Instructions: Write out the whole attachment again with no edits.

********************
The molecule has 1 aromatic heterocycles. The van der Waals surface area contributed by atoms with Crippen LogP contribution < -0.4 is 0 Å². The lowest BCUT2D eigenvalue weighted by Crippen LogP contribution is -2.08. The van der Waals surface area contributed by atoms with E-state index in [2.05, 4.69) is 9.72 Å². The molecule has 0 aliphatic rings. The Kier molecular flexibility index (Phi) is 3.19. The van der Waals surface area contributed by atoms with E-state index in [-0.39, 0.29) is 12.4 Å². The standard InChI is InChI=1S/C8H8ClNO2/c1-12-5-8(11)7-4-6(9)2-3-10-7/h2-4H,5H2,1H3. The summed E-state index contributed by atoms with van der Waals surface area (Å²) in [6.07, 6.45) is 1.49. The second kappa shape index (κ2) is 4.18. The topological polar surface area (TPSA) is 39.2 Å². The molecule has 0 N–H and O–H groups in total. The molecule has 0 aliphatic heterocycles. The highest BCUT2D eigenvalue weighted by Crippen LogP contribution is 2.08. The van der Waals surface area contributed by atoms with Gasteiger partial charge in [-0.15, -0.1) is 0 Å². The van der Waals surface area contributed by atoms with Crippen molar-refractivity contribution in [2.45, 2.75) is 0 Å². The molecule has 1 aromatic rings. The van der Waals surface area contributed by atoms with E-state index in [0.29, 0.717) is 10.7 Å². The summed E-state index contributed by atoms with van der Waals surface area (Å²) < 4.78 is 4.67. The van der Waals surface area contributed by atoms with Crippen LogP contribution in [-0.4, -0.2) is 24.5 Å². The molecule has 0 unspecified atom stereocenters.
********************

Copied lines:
The molecule has 1 aromatic heterocycles. The van der Waals surface area contributed by atoms with Crippen LogP contribution < -0.4 is 0 Å². The lowest BCUT2D eigenvalue weighted by Crippen LogP contribution is -2.08. The van der Waals surface area contributed by atoms with E-state index in [2.05, 4.69) is 9.72 Å². The molecule has 0 aliphatic rings. The Kier molecular flexibility index (Phi) is 3.19. The van der Waals surface area contributed by atoms with E-state index in [-0.39, 0.29) is 12.4 Å². The standard InChI is InChI=1S/C8H8ClNO2/c1-12-5-8(11)7-4-6(9)2-3-10-7/h2-4H,5H2,1H3. The summed E-state index contributed by atoms with van der Waals surface area (Å²) in [6.07, 6.45) is 1.49. The second kappa shape index (κ2) is 4.18. The topological polar surface area (TPSA) is 39.2 Å². The molecule has 0 N–H and O–H groups in total. The molecule has 0 aliphatic heterocycles. The highest BCUT2D eigenvalue weighted by Crippen LogP contribution is 2.08. The van der Waals surface area contributed by atoms with Gasteiger partial charge in [-0.15, -0.1) is 0 Å². The van der Waals surface area contributed by atoms with Crippen molar-refractivity contribution in [2.45, 2.75) is 0 Å². The molecule has 1 aromatic rings. The van der Waals surface area contributed by atoms with E-state index in [0.29, 0.717) is 10.7 Å². The summed E-state index contributed by atoms with van der Waals surface area (Å²) < 4.78 is 4.67. The van der Waals surface area contributed by atoms with Crippen LogP contribution in [-0.4, -0.2) is 24.5 Å². The molecule has 0 unspecified atom stereocenters.